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Design strategies for self-assembly of discrete targets.

Madge, Jim and Miller, Mark A. (2015) 'Design strategies for self-assembly of discrete targets.', Journal of chemical physics., 143 (4). 044905.


Both biological and artificial self-assembly processes can take place by a range of different schemes, from the successive addition of identical building blocks to hierarchical sequences of intermediates, all the way to the fully addressable limit in which each component is unique. In this paper, we introduce an idealized model of cubic particles with patterned faces that allows self-assembly strategies to be compared and tested. We consider a simple octameric target, starting with the minimal requirements for successful self-assembly and comparing the benefits and limitations of more sophisticated hierarchical and addressable schemes. Simulations are performed using a hybrid dynamical Monte Carlo protocol that allows self-assembling clusters to rearrange internally while still providing Stokes-Einstein-like diffusion of aggregates of different sizes. Our simulations explicitly capture the thermodynamic, dynamic, and steric challenges typically faced by self-assembly processes, including competition between multiple partially completed structures. Self-assembly pathways are extracted from the simulation trajectories by a fully extendable scheme for identifying structural fragments, which are then assembled into history diagrams for successfully completed target structures. For the simple target, a one-component assembly scheme is most efficient and robust overall, but hierarchical and addressable strategies can have an advantage under some conditions if high yield is a priority.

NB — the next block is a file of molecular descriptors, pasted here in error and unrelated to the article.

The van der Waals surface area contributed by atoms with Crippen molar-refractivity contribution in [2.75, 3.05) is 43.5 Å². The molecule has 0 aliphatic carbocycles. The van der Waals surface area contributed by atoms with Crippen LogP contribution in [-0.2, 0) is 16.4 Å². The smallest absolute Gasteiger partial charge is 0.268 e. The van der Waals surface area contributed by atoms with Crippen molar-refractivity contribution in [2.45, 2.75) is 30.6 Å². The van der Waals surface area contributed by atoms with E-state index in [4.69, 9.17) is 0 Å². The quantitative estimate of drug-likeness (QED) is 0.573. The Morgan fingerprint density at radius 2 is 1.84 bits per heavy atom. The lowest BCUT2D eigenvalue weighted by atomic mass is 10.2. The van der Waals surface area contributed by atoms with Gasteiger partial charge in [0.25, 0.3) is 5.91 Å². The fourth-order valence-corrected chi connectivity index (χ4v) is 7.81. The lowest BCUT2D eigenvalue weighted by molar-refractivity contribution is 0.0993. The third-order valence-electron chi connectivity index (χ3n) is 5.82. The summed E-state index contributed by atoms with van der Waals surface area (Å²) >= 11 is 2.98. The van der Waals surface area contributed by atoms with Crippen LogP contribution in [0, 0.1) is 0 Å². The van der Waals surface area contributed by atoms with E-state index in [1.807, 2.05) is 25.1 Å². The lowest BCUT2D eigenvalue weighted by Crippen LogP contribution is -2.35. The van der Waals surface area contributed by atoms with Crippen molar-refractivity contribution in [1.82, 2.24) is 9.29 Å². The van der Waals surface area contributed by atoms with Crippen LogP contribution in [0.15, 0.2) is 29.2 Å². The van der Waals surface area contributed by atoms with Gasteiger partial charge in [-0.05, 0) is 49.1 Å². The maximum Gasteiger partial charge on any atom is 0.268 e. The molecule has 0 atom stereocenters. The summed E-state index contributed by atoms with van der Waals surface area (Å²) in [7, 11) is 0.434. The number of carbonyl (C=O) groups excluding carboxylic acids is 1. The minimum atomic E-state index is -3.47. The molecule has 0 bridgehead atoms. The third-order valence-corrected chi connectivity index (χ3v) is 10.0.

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Publisher statement:© 2015 American Institute of Physics. This article may be downloaded for personal use only. Any other use requires prior permission of the author and the American Institute of Physics. The following article appeared in Journal of Chemical Physics 143, 044905 (2015) and may be found at
Date accepted:21 July 2015
Date deposited:04 September 2015
Date of first online publication:31 July 2015
Date first made open access:No date available

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